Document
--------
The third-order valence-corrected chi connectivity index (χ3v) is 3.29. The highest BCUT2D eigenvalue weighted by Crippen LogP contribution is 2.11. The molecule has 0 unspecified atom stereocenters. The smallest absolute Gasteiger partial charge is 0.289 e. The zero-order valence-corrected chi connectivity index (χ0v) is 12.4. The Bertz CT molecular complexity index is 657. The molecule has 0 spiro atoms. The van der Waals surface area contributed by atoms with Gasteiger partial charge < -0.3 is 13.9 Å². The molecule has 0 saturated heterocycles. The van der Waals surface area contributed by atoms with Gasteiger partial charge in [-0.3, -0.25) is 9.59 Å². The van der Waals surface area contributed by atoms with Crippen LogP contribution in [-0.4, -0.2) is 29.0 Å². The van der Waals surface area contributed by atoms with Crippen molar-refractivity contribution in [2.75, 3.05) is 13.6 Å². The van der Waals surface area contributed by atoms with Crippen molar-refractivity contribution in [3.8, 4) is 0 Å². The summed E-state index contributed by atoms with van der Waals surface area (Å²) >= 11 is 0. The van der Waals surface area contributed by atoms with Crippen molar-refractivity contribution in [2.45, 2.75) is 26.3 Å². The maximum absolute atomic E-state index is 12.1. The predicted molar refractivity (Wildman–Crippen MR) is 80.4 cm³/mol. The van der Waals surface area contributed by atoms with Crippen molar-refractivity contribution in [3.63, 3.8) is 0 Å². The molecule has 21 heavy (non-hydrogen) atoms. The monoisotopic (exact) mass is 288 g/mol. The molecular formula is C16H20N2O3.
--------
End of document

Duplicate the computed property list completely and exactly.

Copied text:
The third-order valence-corrected chi connectivity index (χ3v) is 3.29. The highest BCUT2D eigenvalue weighted by Crippen LogP contribution is 2.11. The molecule has 0 unspecified atom stereocenters. The smallest absolute Gasteiger partial charge is 0.289 e. The zero-order valence-corrected chi connectivity index (χ0v) is 12.4. The Bertz CT molecular complexity index is 657. The molecule has 0 spiro atoms. The van der Waals surface area contributed by atoms with Gasteiger partial charge < -0.3 is 13.9 Å². The molecule has 0 saturated heterocycles. The van der Waals surface area contributed by atoms with Gasteiger partial charge in [-0.3, -0.25) is 9.59 Å². The van der Waals surface area contributed by atoms with Crippen LogP contribution in [-0.4, -0.2) is 29.0 Å². The van der Waals surface area contributed by atoms with Crippen molar-refractivity contribution in [2.75, 3.05) is 13.6 Å². The van der Waals surface area contributed by atoms with Crippen molar-refractivity contribution in [3.8, 4) is 0 Å². The summed E-state index contributed by atoms with van der Waals surface area (Å²) >= 11 is 0. The van der Waals surface area contributed by atoms with Crippen molar-refractivity contribution in [2.45, 2.75) is 26.3 Å². The maximum absolute atomic E-state index is 12.1. The predicted molar refractivity (Wildman–Crippen MR) is 80.4 cm³/mol. The van der Waals surface area contributed by atoms with Crippen molar-refractivity contribution in [3.63, 3.8) is 0 Å². The molecule has 21 heavy (non-hydrogen) atoms. The monoisotopic (exact) mass is 288 g/mol. The molecular formula is C16H20N2O3.